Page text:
going to plant a summer vegetable garden.”
“I was talking to the kids, and when they
They plan to donate from their own fruit
told me what they were doing, I was
tree and vegetable garden, in due season.
amazed. If kids think this way at such a
Forgotten Fruit donates to 14 different
young age, imagine what they’re going to
charities, and the list continues to expand.
do in the future –– they’re great kids,” Mr.
“We’re giving to more and more
Alaydi said. “I gave them a check and told
organizations –– the growth is exciting,” said
them that
Mrs. Ward. “It’s neat
whatever it
how the Lord has used
takes to help
this in our lives and in
them, I will
the lives of people we
help them. I
donate it to.”
love what
The Wards’
they’re
motivation for
doing.”
Forgotten Fruit is their
Along with
faith in Jesus Christ,
Hip Hop Fish
and their desire to
and Chicken,
serve the forgotten of
Forgotten
our community, as a
Fruit is also
demonstration of God's
partnering
unconditional love for
with Jess and
all people, according to
Brewster
their website.
Durkee
Their inspiration
Foundation
comes from a passage
and
out of the Bible,
Copytronics
Deuteronomy 24:19-21:
Information
"When you harvest
Systems.
your grain and forget a
Now that
sheaf back in the field,
the major
don't go back and get
fruit
it; leave it for the
harvesting
foreigner, the orphan,
season has
and the widow so that
Mr. Ward and his daughter, Grace, harvesting from a God, your God, will bless
come to a
close, things grapefruit tree.
you in all your work.
have slowed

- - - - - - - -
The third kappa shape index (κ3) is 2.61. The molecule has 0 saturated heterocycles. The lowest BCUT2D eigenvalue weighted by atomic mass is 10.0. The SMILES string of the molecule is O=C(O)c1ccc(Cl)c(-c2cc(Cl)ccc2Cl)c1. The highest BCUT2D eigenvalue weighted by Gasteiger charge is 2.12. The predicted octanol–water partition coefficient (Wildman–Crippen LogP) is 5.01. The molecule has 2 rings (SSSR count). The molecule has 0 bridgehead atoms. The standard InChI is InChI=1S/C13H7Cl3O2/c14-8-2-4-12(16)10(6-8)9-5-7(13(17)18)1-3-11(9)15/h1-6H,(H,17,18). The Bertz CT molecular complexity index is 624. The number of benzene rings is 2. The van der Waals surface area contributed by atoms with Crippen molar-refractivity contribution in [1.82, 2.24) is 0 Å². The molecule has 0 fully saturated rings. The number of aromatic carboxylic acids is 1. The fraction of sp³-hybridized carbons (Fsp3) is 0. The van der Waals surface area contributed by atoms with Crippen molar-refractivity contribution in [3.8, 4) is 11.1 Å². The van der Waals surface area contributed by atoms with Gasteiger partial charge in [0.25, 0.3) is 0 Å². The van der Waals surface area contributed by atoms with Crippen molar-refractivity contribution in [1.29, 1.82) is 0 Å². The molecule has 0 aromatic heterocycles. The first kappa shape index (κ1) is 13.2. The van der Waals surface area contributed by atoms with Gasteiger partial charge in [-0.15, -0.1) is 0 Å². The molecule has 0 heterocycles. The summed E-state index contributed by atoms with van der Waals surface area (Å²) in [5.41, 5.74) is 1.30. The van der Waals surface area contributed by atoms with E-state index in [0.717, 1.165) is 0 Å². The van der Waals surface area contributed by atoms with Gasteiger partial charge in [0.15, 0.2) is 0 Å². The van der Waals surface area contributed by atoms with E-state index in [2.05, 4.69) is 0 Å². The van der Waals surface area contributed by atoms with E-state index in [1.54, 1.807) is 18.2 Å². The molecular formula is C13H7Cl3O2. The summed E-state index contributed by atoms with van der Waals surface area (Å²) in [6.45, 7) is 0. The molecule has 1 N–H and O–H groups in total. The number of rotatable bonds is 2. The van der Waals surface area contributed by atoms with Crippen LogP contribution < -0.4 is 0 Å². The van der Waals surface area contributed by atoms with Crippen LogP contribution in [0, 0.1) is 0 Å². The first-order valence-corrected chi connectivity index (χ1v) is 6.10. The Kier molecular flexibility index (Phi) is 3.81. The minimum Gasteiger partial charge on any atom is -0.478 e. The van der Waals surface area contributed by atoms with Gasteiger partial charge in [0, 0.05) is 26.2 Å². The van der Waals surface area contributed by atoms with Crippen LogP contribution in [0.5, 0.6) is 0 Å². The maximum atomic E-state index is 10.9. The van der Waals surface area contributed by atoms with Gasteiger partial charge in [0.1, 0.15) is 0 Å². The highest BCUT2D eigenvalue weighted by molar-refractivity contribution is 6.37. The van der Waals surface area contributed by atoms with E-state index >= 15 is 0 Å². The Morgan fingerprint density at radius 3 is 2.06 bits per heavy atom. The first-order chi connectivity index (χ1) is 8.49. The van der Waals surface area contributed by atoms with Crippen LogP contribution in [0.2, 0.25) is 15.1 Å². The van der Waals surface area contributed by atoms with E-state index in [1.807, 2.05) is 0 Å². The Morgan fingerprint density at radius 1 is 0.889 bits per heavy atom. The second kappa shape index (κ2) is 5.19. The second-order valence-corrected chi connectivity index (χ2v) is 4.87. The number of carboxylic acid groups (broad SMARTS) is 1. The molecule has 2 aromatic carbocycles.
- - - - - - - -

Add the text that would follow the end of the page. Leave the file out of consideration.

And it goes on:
When you shake the
down a little bit for Forgotten Fruit, but they
olives off your trees, don't go back over the
are expecting things to pick back up again
branches and strip them bare –– what's left
soon.
is for the foreigner, the orphan, and the
“We don’t know what the summer is
widow. And when you cut the grapes in your
going to be like –– it’s not the time for citrus
vineyard, don't take every last grape –– leave
fruit, but it is the time for berries, and we’ve
a few for the foreigner, the orphan, and the
had people contact us and tell us they were
widow."
going to have blueberries or strawberries to
If you or someone you know would like to
harvest,” said Mrs. Ward. “We’re also hoping
donate fruit or vegetables to Forgotten
that people will call us when they harvest
Fruit, please contact them via their Facebook
their gardens –– we’ll collect cucumbers,
page, or at their website,
tomatoes, lettuce, and other vegetables.”
www.forgottenfruit.org. Volunteers are
Along with collecting fruit and vegetables
welcome as well –– it’s something a family
from generous donors, the Wards have
could do and the children could be involved
decided to become involved in a more
as well.
personal way as well.
“Forgotten Fruit has already done so
“I gave Chuck his first orange tree for
much more than we thought it would,” said
Christmas last year, and we planted it in the
Mrs. Ward. “We hope that it continues to
back yard,” said Mrs. Ward. “We’re also
grow.”